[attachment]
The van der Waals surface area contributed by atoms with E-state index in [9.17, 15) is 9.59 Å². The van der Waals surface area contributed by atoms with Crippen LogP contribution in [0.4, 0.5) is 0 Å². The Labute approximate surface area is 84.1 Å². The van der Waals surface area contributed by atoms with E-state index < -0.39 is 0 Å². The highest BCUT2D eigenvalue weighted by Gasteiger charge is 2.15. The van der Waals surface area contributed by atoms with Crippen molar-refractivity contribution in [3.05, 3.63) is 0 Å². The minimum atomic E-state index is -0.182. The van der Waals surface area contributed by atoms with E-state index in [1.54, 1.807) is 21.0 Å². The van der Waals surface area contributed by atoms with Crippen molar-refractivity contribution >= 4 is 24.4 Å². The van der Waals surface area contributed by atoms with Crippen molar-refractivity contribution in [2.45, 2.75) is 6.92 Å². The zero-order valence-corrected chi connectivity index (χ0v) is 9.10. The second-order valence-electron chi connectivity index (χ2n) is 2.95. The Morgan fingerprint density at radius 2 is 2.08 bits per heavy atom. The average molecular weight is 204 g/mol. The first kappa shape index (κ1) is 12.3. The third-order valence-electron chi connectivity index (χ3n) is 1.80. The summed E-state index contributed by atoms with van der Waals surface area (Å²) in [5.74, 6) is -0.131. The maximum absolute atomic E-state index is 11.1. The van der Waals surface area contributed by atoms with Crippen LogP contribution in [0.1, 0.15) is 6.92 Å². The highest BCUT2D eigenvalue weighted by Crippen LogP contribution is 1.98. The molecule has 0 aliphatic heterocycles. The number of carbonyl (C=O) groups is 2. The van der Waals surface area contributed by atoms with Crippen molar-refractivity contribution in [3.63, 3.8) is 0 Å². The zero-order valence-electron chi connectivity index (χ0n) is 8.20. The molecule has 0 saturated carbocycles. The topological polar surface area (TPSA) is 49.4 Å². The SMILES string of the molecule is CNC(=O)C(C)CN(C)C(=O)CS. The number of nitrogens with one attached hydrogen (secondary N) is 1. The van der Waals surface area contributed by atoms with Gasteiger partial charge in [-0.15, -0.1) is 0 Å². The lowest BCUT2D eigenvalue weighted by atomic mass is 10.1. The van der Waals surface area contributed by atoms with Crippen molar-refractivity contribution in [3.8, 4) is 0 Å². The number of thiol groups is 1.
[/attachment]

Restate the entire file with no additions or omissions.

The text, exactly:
The van der Waals surface area contributed by atoms with E-state index in [9.17, 15) is 9.59 Å². The van der Waals surface area contributed by atoms with Crippen LogP contribution in [0.4, 0.5) is 0 Å². The Labute approximate surface area is 84.1 Å². The van der Waals surface area contributed by atoms with E-state index < -0.39 is 0 Å². The highest BCUT2D eigenvalue weighted by Gasteiger charge is 2.15. The van der Waals surface area contributed by atoms with Crippen molar-refractivity contribution in [3.05, 3.63) is 0 Å². The minimum atomic E-state index is -0.182. The van der Waals surface area contributed by atoms with E-state index in [1.54, 1.807) is 21.0 Å². The van der Waals surface area contributed by atoms with Crippen molar-refractivity contribution >= 4 is 24.4 Å². The van der Waals surface area contributed by atoms with Crippen molar-refractivity contribution in [2.45, 2.75) is 6.92 Å². The zero-order valence-corrected chi connectivity index (χ0v) is 9.10. The second-order valence-electron chi connectivity index (χ2n) is 2.95. The Morgan fingerprint density at radius 2 is 2.08 bits per heavy atom. The average molecular weight is 204 g/mol. The first kappa shape index (κ1) is 12.3. The third-order valence-electron chi connectivity index (χ3n) is 1.80. The summed E-state index contributed by atoms with van der Waals surface area (Å²) in [5.74, 6) is -0.131. The maximum absolute atomic E-state index is 11.1. The van der Waals surface area contributed by atoms with Crippen LogP contribution in [0.1, 0.15) is 6.92 Å². The highest BCUT2D eigenvalue weighted by Crippen LogP contribution is 1.98. The molecule has 0 aliphatic heterocycles. The number of carbonyl (C=O) groups is 2. The van der Waals surface area contributed by atoms with Crippen molar-refractivity contribution in [3.63, 3.8) is 0 Å². The zero-order valence-electron chi connectivity index (χ0n) is 8.20. The molecule has 0 saturated carbocycles. The topological polar surface area (TPSA) is 49.4 Å². The SMILES string of the molecule is CNC(=O)C(C)CN(C)C(=O)CS. The number of nitrogens with one attached hydrogen (secondary N) is 1. The van der Waals surface area contributed by atoms with Gasteiger partial charge in [-0.15, -0.1) is 0 Å². The lowest BCUT2D eigenvalue weighted by atomic mass is 10.1. The van der Waals surface area contributed by atoms with Crippen molar-refractivity contribution in [3.8, 4) is 0 Å². The number of thiol groups is 1.